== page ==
[i] Source: FactSet, as of 5/1/2022. Statement based on MSCI World Index and constituent country market capitalisations. Market capitalisation is a measure of the total market value of a company or stock index, calculated as share price multiplied by number of shares outstanding.
[ii] “Minutes of the Federal Open Market Committee,” 14 – 15 December 2021.
[iii] Source: FactSet, as of 5/1/2022. S&P 500 price return in USD on 5/1/2022. Currency fluctuations between the dollar and pound may result in higher or lower investment returns.
[iv] Ibid. Statement based on the correlation coefficient between the S&P 500 and MSCI World Ex. USA Indexes. The correlation coefficient is a statistical measure of the directional relationship between two variables. A correlation of 1.0 implies they move in lockstep, 0 implies no relationship, and -1.0 implies they move in polar opposite directions.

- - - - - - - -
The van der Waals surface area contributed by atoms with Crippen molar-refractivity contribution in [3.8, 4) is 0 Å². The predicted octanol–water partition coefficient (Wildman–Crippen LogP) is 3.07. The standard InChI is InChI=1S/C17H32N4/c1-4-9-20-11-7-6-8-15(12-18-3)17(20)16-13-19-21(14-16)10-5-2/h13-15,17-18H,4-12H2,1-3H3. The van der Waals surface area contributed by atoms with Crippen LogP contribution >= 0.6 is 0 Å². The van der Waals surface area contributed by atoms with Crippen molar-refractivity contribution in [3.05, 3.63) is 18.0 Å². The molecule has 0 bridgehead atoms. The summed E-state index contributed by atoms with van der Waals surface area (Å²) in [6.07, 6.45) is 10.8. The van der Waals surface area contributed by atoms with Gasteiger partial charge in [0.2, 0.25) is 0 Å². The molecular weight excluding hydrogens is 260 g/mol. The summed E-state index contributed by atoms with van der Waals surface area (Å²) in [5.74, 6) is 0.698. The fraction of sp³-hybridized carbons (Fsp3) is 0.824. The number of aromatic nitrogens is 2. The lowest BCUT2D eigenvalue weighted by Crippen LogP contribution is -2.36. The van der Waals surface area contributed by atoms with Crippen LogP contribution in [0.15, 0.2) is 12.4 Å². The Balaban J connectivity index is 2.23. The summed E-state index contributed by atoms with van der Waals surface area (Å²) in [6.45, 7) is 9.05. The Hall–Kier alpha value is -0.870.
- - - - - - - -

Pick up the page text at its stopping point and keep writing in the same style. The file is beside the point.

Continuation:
[v] Ibid. Statement based on S&P 500 price index level in USD. Currency fluctuations between the dollar and pound may result in higher or lower investment returns.
[vi] Ibid. Statement based on S&P 500 price index level in USD. Currency fluctuations between the dollar and pound may result in higher or lower investment returns.
[vii] Ibid. Statement based on US federal funds target rate, the German Bundesbank’s policy rate and S&P 500 price index level in USD. Currency fluctuations between the dollar and pound may result in higher or lower investment returns.
[viii] Ibid. Statement based on US federal funds target rate and 10-year US Treasury yields.
[ix] Ibid. Statement based on US Consumer Price Index, a measure of goods and services prices across the broad economy.